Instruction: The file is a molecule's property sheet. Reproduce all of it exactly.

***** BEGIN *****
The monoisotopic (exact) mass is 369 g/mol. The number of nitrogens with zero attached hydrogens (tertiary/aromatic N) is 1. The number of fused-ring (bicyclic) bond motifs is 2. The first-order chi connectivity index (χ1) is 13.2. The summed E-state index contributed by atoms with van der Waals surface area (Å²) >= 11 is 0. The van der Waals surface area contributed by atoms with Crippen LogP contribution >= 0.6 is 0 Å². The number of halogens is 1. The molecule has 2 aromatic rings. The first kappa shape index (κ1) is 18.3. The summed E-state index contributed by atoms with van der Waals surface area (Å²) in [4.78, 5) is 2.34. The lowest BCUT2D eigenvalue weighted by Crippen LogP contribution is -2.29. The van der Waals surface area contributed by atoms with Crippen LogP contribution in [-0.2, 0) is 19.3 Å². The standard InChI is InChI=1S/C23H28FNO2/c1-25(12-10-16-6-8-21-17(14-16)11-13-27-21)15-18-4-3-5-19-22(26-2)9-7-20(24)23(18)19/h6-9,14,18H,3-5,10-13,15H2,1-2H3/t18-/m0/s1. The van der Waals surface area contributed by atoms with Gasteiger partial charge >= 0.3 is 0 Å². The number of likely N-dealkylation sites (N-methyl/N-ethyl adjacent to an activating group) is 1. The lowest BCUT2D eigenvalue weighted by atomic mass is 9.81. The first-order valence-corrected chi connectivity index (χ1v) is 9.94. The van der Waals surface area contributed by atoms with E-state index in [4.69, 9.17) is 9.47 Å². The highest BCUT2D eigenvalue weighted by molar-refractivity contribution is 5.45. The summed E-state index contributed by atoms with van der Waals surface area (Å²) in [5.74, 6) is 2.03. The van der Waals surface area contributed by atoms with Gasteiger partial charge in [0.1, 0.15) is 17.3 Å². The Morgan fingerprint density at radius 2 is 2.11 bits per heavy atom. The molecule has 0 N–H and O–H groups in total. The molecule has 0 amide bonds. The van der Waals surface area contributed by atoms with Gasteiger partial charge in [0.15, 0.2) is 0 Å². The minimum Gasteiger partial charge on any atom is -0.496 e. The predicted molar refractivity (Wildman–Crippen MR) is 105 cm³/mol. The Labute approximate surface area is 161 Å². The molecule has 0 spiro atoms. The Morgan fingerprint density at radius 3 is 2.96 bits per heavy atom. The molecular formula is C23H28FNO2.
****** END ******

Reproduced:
The monoisotopic (exact) mass is 369 g/mol. The number of nitrogens with zero attached hydrogens (tertiary/aromatic N) is 1. The number of fused-ring (bicyclic) bond motifs is 2. The first-order chi connectivity index (χ1) is 13.2. The summed E-state index contributed by atoms with van der Waals surface area (Å²) >= 11 is 0. The van der Waals surface area contributed by atoms with Crippen LogP contribution >= 0.6 is 0 Å². The number of halogens is 1. The molecule has 2 aromatic rings. The first kappa shape index (κ1) is 18.3. The summed E-state index contributed by atoms with van der Waals surface area (Å²) in [4.78, 5) is 2.34. The lowest BCUT2D eigenvalue weighted by Crippen LogP contribution is -2.29. The van der Waals surface area contributed by atoms with Crippen LogP contribution in [-0.2, 0) is 19.3 Å². The standard InChI is InChI=1S/C23H28FNO2/c1-25(12-10-16-6-8-21-17(14-16)11-13-27-21)15-18-4-3-5-19-22(26-2)9-7-20(24)23(18)19/h6-9,14,18H,3-5,10-13,15H2,1-2H3/t18-/m0/s1. The van der Waals surface area contributed by atoms with Gasteiger partial charge >= 0.3 is 0 Å². The number of likely N-dealkylation sites (N-methyl/N-ethyl adjacent to an activating group) is 1. The lowest BCUT2D eigenvalue weighted by atomic mass is 9.81. The first-order valence-corrected chi connectivity index (χ1v) is 9.94. The van der Waals surface area contributed by atoms with E-state index in [4.69, 9.17) is 9.47 Å². The highest BCUT2D eigenvalue weighted by molar-refractivity contribution is 5.45. The summed E-state index contributed by atoms with van der Waals surface area (Å²) in [5.74, 6) is 2.03. The van der Waals surface area contributed by atoms with Gasteiger partial charge in [0.1, 0.15) is 17.3 Å². The Morgan fingerprint density at radius 2 is 2.11 bits per heavy atom. The molecule has 0 N–H and O–H groups in total. The molecule has 0 amide bonds. The van der Waals surface area contributed by atoms with Gasteiger partial charge in [0.15, 0.2) is 0 Å². The minimum Gasteiger partial charge on any atom is -0.496 e. The predicted molar refractivity (Wildman–Crippen MR) is 105 cm³/mol. The Labute approximate surface area is 161 Å². The molecule has 0 spiro atoms. The Morgan fingerprint density at radius 3 is 2.96 bits per heavy atom. The molecular formula is C23H28FNO2.